Sometime this month, Capital J Media will launch Battle Fleet 2 for multiple platforms, and Indie Game Magazine got the chance to play through a demo. This build was not the completed version of the game, so I wasn’t able to oversee every aspect of every feature. I was able to see the details of the graphics and the gameplay as well as preview upcoming elements to the game.
Graphically, Battle Fleet 2 has received a modest upgrade to include water effects for the ocean. There are details within the terrain, and a great amount of detail for each individual ship and the different combat effects.
Gameplay currently includes a number of features. Battle Fleet 2 sports both single player and multiplayer options. Single player offered Campaign, Quick Battle, and Custom Battle as choices. The campaign mode was unfinished, but there was enough to see that the game grants each player a turn on a partial map of the Pacific Ocean divided into grids of red and blue. Each grid seems to represent a fleet and a certain area that they control. Players can choose to attack one another with their fleet in order to try and gain control of that part of the map, solved by the actual combat portion of the game.
Combat requires a bit of trial and error mixed with careful strategic planning. In combat, each ship is given a turn and will move and attack in a certain order. Players control where and how far a ship moves, and which way each gun will fire, as long as it fits within the turning range of the gun. They then need to decide the distance of the shot by changing the amount of energy used to fire. Players have to gauge their shots carefully and make sure not to miss by using too much or too little power.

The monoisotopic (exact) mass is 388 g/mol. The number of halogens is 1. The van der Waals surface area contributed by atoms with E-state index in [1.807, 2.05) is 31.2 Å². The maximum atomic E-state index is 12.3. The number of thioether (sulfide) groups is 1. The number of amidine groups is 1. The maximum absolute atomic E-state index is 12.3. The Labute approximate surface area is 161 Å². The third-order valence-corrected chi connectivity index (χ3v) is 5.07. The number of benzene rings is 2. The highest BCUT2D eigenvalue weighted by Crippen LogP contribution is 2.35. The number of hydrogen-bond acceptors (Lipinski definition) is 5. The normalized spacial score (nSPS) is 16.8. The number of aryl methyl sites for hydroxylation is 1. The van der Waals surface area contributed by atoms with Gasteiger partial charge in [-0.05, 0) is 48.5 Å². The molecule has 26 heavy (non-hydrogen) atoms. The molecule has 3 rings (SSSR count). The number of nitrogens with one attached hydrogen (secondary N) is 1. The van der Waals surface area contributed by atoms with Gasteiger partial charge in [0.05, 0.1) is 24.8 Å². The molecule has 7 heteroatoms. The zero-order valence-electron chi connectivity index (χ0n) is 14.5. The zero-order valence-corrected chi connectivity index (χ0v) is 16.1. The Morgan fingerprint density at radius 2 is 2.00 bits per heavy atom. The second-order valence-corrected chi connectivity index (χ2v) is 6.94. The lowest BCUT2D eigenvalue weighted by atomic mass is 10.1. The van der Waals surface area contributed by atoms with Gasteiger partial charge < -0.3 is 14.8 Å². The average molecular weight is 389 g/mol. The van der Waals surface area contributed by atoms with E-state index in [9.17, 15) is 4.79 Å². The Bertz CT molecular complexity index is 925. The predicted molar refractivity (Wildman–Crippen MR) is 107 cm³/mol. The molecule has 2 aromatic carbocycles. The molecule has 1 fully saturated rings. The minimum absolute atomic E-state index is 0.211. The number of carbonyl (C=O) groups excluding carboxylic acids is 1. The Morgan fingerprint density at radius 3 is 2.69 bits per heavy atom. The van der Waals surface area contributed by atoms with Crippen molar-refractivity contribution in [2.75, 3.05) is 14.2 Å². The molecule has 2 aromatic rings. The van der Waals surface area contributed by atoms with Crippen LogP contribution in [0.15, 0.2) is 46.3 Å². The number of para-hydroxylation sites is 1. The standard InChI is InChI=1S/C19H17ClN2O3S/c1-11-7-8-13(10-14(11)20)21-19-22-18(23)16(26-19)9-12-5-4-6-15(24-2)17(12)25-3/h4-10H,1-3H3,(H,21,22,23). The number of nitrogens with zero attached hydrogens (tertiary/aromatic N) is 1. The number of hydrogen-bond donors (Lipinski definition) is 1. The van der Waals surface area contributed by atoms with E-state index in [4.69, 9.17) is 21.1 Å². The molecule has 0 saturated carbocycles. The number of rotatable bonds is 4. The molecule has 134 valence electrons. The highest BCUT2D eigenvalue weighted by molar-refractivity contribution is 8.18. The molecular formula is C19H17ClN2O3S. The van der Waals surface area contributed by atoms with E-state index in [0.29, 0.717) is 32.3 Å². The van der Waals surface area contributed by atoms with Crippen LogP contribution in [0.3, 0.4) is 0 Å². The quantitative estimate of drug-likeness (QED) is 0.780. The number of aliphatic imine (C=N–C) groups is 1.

Battle Fleet 2 uses four types of weaponry: Cannons, torpedoes, aircraft, and anti-aircraft guns. Cannons provide the main type of attack used in each game, firing explosive shells over long arcs. Different ships may have cannons with more than one nozzle for added damage. Torpedoes have the shortest range but cause good damage and are easy to aim with. Aircrafts provide attacks, defend targets, or provide recon. Carriers are the only ones that can use attack ships, but cruisers can launch ships for recon. Players decide what area the planes will head to and the angel of their approach. Aircrafts are in limited supply and can easily be destroyed by anti-aircraft guns. These guns automatically fire at attacking aircrafts, and will attack from any ship as long as they are within range.
There are several ships that can make up your fleet, ranging from the small and simple frigate to the heavily armored battleship. Ship choices also include destroyers, cruisers, and carriers. Each ship has different parts within that can be damaged during combat, effectively debilitating each ship as it takes more hits. These areas include the rudder, engine, ammo, and individual areas for turrets. Different weapons are better for different areas and if anything takes too much damage, that system will fail for the remainder of the battle.
Battle Fleet 2 also offers a variety of maps for the naval battles. Fleets can fight in the open ocean with no obstructions or in places like Wake Island or Guadalcanal. The different terrains provide physical obstructions and block line-of-sight, effectively hiding the movement of some ships from each other.
There are a few strategic command powers that so far have been found floating in the waters of a battle. After getting picked up by a ship, they can be used one time to provide an advantage in the battle, such as by setting mines in the path of a set of warships, or by temporarily extending the range of the guns.
Battle Fleet 2 will be released for PC, Mac, iOS, and Android devices. Gamers can learn more about this game by visiting the official website for the game, or by following @Capitaljmedia on Twitter. Look forward to playing it sometime this month.